Jerry was an iconic member of Minnesota Randonneurs for several years, riding with us on many brevets. He loved to ride his bicycles. He liked to be the first rider up a hill, but he enjoyed riding with the group. He loved Laurel and his many grandkids. He knew the Cities bike roads really well and could find the nearest and best brew pub quickly, no matter what part of town we were in.
Here are some stories and commentary from a few of his many rando friends. Thanks for riding with us, Jerry.
Jerry was great to ride with if you could hold his wheel! He was a monster on the hills and always strong. I was up in Akeley MN on afternoon ride and here comes Jerry passing me on the trail. I was staying at a cabin and riding 30 or so miles and Jerry just rode up from the Twin Cities. I could not catch him, he was just a motor! We still miss you Jerry!
Very sad to learn of Jerry’s passing. You have known him for a long time, but I was just getting to know him, after being acquainted for several years, and seeing him at a number of events. Last Fall we met by chance, while riding separately, at Mid-town Cvclery, and had an extended conversation. We spoke of meeting again, at The Angry Catfish, one of his regular stops in the near future, but it didn’t happen (for which I am sorry). From our conversation, it was clear that he was no longer riding with his old vigor, due to his heart issues, but still pursuing his love of biking. He spoke of how slowly he was riding—probably still much faster than me. He also spoke with great fondness of his relationship with his grandchildren, and his frequent contact with them. What a lovely guy! We will miss him a lot—wish that I had gotten to know him better.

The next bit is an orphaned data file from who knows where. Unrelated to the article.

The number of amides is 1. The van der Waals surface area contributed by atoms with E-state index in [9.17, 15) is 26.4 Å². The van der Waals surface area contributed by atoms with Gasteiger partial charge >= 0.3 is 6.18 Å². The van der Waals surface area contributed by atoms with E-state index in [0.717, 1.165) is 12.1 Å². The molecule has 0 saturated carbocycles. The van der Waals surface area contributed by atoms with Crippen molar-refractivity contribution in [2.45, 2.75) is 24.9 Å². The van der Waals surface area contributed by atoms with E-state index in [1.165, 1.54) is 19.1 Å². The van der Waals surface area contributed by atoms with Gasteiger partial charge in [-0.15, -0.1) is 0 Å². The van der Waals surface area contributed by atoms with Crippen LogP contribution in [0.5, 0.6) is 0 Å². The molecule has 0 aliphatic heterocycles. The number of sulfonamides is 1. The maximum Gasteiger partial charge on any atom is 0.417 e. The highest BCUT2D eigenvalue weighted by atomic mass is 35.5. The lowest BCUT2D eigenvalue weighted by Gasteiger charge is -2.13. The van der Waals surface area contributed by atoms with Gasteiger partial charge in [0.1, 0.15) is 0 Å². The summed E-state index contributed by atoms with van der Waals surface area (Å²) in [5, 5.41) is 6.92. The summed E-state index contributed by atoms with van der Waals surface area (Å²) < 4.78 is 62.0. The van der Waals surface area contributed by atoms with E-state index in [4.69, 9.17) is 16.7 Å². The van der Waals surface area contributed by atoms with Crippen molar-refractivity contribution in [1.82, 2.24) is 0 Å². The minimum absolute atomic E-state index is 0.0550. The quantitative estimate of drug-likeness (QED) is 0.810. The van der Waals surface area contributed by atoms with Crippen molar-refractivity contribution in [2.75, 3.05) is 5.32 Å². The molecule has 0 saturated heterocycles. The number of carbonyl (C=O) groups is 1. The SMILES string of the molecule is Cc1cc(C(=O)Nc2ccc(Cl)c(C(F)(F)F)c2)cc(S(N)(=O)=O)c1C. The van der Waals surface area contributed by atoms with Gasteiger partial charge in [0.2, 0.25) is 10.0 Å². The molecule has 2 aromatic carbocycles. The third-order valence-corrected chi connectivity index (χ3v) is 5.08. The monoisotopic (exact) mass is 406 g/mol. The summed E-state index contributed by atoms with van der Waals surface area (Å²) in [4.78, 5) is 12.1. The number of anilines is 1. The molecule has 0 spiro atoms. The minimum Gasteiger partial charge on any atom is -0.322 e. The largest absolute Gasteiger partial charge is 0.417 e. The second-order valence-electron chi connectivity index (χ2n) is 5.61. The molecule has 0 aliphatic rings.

What a bummer! I loved riding with Jerry. He needed me to navigate and I loved drafting him so was an all around win win win. He also had awesome stories and was a fountain of information of all kinds, from the arts, to history, to biking and everything in between. Super fun guy to ride with, if you could keep up with him of course.
Some examples include
- History and Geography lessons about the suburbs of Minnesota as he had ridden here his whole life he had seen the changes and had great stories about the area.
- Lessons of the intricate details of the Freemasons and the Shriners. His son-in-law is a full time Freemason/Shriner horse man and recruiter, so Jerry had a lot of inside scoops about that secretive organization that I found fascinating.
- Jerry used to race locally back in the day and one circuit race some new kid on the block named Greg, who was 16 at the time came out and spanked all the old dogs cat 1 guys that were in their 20s and lapped them twice in one single race;-) Jerry was racing it and he said that Greg LeMond was a natural and absolutely amazing to see and race against. What an experience.